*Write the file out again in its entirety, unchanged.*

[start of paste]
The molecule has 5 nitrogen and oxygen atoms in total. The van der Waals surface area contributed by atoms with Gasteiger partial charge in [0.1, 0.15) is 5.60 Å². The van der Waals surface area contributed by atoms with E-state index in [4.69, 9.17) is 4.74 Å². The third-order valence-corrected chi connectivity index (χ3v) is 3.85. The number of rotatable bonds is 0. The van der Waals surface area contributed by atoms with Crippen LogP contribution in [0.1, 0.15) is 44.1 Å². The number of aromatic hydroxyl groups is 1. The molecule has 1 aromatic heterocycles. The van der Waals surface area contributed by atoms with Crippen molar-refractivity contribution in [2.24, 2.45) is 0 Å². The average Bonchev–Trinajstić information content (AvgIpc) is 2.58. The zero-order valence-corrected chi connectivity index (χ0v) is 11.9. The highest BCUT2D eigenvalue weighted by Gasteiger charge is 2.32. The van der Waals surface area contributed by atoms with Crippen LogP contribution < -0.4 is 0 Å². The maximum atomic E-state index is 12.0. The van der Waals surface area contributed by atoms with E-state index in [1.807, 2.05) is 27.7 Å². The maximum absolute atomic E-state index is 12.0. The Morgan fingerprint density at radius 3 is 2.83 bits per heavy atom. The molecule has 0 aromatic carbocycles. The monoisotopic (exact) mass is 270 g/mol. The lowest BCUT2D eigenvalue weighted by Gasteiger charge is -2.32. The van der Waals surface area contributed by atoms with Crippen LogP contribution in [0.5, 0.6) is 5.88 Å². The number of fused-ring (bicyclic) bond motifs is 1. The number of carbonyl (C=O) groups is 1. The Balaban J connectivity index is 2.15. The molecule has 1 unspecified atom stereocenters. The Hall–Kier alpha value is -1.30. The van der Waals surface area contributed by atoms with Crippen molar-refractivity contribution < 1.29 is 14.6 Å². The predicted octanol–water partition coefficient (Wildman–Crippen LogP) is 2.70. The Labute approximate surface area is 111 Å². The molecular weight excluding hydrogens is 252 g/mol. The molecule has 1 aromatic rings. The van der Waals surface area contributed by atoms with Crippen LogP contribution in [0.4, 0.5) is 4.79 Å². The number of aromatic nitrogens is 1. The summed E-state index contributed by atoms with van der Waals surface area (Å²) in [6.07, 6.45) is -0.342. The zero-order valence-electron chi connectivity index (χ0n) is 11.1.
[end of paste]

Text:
The molecule has 5 nitrogen and oxygen atoms in total. The van der Waals surface area contributed by atoms with Gasteiger partial charge in [0.1, 0.15) is 5.60 Å². The van der Waals surface area contributed by atoms with E-state index in [4.69, 9.17) is 4.74 Å². The third-order valence-corrected chi connectivity index (χ3v) is 3.85. The number of rotatable bonds is 0. The van der Waals surface area contributed by atoms with Crippen LogP contribution in [0.1, 0.15) is 44.1 Å². The number of aromatic hydroxyl groups is 1. The molecule has 1 aromatic heterocycles. The van der Waals surface area contributed by atoms with Crippen molar-refractivity contribution in [2.24, 2.45) is 0 Å². The average Bonchev–Trinajstić information content (AvgIpc) is 2.58. The zero-order valence-corrected chi connectivity index (χ0v) is 11.9. The highest BCUT2D eigenvalue weighted by Gasteiger charge is 2.32. The van der Waals surface area contributed by atoms with Crippen LogP contribution < -0.4 is 0 Å². The maximum atomic E-state index is 12.0. The van der Waals surface area contributed by atoms with E-state index in [1.807, 2.05) is 27.7 Å². The maximum absolute atomic E-state index is 12.0. The Morgan fingerprint density at radius 3 is 2.83 bits per heavy atom. The molecule has 0 aromatic carbocycles. The monoisotopic (exact) mass is 270 g/mol. The lowest BCUT2D eigenvalue weighted by Gasteiger charge is -2.32. The van der Waals surface area contributed by atoms with Crippen LogP contribution in [0.5, 0.6) is 5.88 Å². The number of fused-ring (bicyclic) bond motifs is 1. The number of carbonyl (C=O) groups is 1. The Balaban J connectivity index is 2.15. The molecule has 1 unspecified atom stereocenters. The Hall–Kier alpha value is -1.30. The van der Waals surface area contributed by atoms with Crippen molar-refractivity contribution < 1.29 is 14.6 Å². The predicted octanol–water partition coefficient (Wildman–Crippen LogP) is 2.70. The Labute approximate surface area is 111 Å². The molecular weight excluding hydrogens is 252 g/mol. The molecule has 1 aromatic rings. The van der Waals surface area contributed by atoms with Crippen LogP contribution in [0.4, 0.5) is 4.79 Å². The number of aromatic nitrogens is 1. The summed E-state index contributed by atoms with van der Waals surface area (Å²) in [6.07, 6.45) is -0.342. The zero-order valence-electron chi connectivity index (χ0n) is 11.1.